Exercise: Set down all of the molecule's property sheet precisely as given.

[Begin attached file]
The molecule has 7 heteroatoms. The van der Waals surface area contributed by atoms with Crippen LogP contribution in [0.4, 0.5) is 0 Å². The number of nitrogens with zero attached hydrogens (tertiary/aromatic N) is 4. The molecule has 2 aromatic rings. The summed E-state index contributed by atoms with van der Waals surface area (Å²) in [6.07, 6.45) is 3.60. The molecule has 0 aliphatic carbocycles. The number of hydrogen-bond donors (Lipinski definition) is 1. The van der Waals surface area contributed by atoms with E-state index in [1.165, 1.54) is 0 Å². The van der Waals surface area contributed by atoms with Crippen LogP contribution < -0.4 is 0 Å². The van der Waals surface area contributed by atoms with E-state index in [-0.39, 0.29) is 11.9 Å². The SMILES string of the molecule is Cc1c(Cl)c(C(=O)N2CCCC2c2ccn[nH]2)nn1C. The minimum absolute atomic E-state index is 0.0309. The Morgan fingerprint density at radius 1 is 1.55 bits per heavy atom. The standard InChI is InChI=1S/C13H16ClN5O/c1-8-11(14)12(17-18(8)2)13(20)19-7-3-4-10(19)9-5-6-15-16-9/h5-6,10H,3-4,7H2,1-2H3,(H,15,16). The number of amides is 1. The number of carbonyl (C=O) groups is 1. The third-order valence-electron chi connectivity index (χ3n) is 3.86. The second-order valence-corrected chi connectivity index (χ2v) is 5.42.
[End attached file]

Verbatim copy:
The molecule has 7 heteroatoms. The van der Waals surface area contributed by atoms with Crippen LogP contribution in [0.4, 0.5) is 0 Å². The number of nitrogens with zero attached hydrogens (tertiary/aromatic N) is 4. The molecule has 2 aromatic rings. The summed E-state index contributed by atoms with van der Waals surface area (Å²) in [6.07, 6.45) is 3.60. The molecule has 0 aliphatic carbocycles. The number of hydrogen-bond donors (Lipinski definition) is 1. The van der Waals surface area contributed by atoms with E-state index in [1.165, 1.54) is 0 Å². The van der Waals surface area contributed by atoms with Crippen LogP contribution < -0.4 is 0 Å². The van der Waals surface area contributed by atoms with E-state index in [-0.39, 0.29) is 11.9 Å². The SMILES string of the molecule is Cc1c(Cl)c(C(=O)N2CCCC2c2ccn[nH]2)nn1C. The minimum absolute atomic E-state index is 0.0309. The Morgan fingerprint density at radius 1 is 1.55 bits per heavy atom. The standard InChI is InChI=1S/C13H16ClN5O/c1-8-11(14)12(17-18(8)2)13(20)19-7-3-4-10(19)9-5-6-15-16-9/h5-6,10H,3-4,7H2,1-2H3,(H,15,16). The number of amides is 1. The number of carbonyl (C=O) groups is 1. The third-order valence-electron chi connectivity index (χ3n) is 3.86. The second-order valence-corrected chi connectivity index (χ2v) is 5.42.